Men, women and children then rushed through toward the bridge, about 150 yards (137 meters) away.

This tweet translates as “Bombshell! Thousands of Hondurans manage to enter Mexican territory!”

The Noticias video below helps explain the sequence of events. This is a live stream but you can scroll back. First people were massed at the yellow gates on the Guatemalan side of the bridge. Then they broke through those gates and streamed onto the bridge as seen in that clip above. The migrants made their way to the Mexican side of the bridge and, at first, it appeared the gates were open, but they were pushed closed by police with riot shields.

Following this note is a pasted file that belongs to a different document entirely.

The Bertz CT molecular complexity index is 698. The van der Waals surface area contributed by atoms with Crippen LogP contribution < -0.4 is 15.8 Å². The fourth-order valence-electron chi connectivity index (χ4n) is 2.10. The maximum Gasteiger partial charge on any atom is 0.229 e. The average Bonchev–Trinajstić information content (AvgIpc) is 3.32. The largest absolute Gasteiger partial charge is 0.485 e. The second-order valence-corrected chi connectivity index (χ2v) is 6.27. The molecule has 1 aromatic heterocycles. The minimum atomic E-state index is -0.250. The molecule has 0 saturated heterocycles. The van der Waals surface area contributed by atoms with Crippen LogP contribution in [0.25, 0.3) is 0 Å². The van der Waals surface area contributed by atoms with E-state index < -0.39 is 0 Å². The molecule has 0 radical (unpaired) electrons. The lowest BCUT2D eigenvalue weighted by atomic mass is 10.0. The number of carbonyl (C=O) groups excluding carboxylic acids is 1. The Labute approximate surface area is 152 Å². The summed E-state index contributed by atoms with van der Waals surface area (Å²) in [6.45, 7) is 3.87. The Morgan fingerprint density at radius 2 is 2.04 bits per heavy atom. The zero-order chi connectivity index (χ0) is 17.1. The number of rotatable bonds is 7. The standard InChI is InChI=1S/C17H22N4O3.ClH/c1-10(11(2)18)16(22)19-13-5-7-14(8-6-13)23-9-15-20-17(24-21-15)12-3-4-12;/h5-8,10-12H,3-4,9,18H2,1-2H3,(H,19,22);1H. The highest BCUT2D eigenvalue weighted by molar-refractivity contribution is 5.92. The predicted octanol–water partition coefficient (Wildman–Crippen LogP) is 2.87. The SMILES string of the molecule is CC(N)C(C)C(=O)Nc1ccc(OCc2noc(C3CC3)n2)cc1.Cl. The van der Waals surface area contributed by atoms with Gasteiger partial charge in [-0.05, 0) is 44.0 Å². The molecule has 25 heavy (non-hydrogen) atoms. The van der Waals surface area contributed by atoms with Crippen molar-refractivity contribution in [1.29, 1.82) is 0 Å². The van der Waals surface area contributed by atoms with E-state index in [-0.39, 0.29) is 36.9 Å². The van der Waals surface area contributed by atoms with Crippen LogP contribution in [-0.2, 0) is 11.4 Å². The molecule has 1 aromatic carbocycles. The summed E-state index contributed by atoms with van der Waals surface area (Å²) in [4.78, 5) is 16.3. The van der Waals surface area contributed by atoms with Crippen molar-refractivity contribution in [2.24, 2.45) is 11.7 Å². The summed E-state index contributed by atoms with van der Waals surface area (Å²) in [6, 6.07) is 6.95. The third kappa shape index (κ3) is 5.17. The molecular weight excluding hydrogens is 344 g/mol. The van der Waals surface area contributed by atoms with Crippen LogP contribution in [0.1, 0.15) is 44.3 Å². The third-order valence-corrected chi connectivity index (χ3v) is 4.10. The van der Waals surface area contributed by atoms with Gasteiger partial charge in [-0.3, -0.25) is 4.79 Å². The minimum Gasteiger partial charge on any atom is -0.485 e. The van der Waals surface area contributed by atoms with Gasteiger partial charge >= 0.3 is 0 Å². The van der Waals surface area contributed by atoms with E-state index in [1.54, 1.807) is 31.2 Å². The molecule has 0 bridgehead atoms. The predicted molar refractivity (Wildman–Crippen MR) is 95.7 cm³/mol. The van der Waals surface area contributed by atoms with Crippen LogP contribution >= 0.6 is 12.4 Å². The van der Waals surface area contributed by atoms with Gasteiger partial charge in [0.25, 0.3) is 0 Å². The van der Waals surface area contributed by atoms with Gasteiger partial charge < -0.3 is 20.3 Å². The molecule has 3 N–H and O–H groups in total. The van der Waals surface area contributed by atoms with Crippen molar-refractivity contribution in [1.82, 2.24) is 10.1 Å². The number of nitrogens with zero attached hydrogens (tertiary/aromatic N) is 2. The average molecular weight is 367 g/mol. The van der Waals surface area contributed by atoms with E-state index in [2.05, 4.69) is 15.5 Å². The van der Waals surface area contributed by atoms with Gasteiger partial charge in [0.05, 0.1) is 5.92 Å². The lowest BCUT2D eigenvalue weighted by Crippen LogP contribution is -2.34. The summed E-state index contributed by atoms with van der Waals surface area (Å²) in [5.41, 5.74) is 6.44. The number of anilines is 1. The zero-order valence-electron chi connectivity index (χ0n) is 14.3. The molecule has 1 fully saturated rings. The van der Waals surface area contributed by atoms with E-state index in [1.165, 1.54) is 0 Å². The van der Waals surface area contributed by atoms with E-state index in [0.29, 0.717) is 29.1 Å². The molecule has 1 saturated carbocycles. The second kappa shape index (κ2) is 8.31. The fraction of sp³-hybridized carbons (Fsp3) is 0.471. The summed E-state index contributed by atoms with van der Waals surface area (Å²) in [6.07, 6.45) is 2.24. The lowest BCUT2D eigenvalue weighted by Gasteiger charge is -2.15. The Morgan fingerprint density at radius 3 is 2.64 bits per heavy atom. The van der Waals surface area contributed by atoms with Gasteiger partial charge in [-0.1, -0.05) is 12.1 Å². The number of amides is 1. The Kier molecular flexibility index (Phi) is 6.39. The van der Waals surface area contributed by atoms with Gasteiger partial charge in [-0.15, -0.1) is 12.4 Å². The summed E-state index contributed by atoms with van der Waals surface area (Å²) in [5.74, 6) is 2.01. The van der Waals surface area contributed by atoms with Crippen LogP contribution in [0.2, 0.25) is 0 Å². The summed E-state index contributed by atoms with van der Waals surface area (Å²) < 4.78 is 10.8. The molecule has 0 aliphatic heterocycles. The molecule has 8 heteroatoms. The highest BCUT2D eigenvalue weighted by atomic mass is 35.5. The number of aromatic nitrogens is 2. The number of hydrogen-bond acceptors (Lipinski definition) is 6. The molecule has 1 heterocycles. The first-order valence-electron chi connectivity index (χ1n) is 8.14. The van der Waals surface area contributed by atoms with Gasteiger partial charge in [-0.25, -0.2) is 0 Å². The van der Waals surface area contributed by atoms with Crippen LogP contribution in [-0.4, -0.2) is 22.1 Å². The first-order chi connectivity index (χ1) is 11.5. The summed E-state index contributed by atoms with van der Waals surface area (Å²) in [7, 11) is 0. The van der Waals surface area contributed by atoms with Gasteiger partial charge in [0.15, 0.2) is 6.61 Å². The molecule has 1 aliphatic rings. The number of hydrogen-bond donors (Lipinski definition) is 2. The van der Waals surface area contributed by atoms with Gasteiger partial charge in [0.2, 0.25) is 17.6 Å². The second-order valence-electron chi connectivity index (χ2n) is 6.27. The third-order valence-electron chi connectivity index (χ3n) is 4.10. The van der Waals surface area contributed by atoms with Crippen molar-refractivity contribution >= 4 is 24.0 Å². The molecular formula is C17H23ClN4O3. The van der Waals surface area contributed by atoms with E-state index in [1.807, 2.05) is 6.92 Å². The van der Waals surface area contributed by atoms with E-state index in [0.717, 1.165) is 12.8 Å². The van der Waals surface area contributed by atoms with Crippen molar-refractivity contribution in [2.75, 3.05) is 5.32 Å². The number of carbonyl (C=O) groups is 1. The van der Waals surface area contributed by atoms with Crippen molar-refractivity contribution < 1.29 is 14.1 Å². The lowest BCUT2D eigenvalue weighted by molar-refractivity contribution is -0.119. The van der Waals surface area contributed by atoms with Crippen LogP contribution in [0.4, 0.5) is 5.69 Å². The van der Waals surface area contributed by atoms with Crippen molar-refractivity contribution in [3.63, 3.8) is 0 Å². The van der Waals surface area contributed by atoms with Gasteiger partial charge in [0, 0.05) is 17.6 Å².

A shoving match ensued between the police and the migrants trying to re-open the gates. Some migrants are throwing things at the police and the police appear to be using batons to keep people’s hands off the gates. Finally, when the gate is shut, you see some men jumping off the bridge into the water where they swim to a nearby raft.

Stalemate, at least for the moment:

I’ll update this post when the situation changes.

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BREAKING: Nellie Ohr Invokes Marital Privilege Preventing Her From Answering Questions About Talks With Her Husband Bruce Ohr

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Nellie Ohr, wife of twice-demoted DOJ official Bruce Ohr appeared on Capitol Hill Friday to face lawmakers in a closed-door grilling.

Mrs. Ohr was supposed to appear for a deposition last month but she was refusing to cooperate with lawmakers.

Now this…

Nellie Ohr invoked marital privilege on Friday preventing her from answering questions about her husband Bruce Ohr.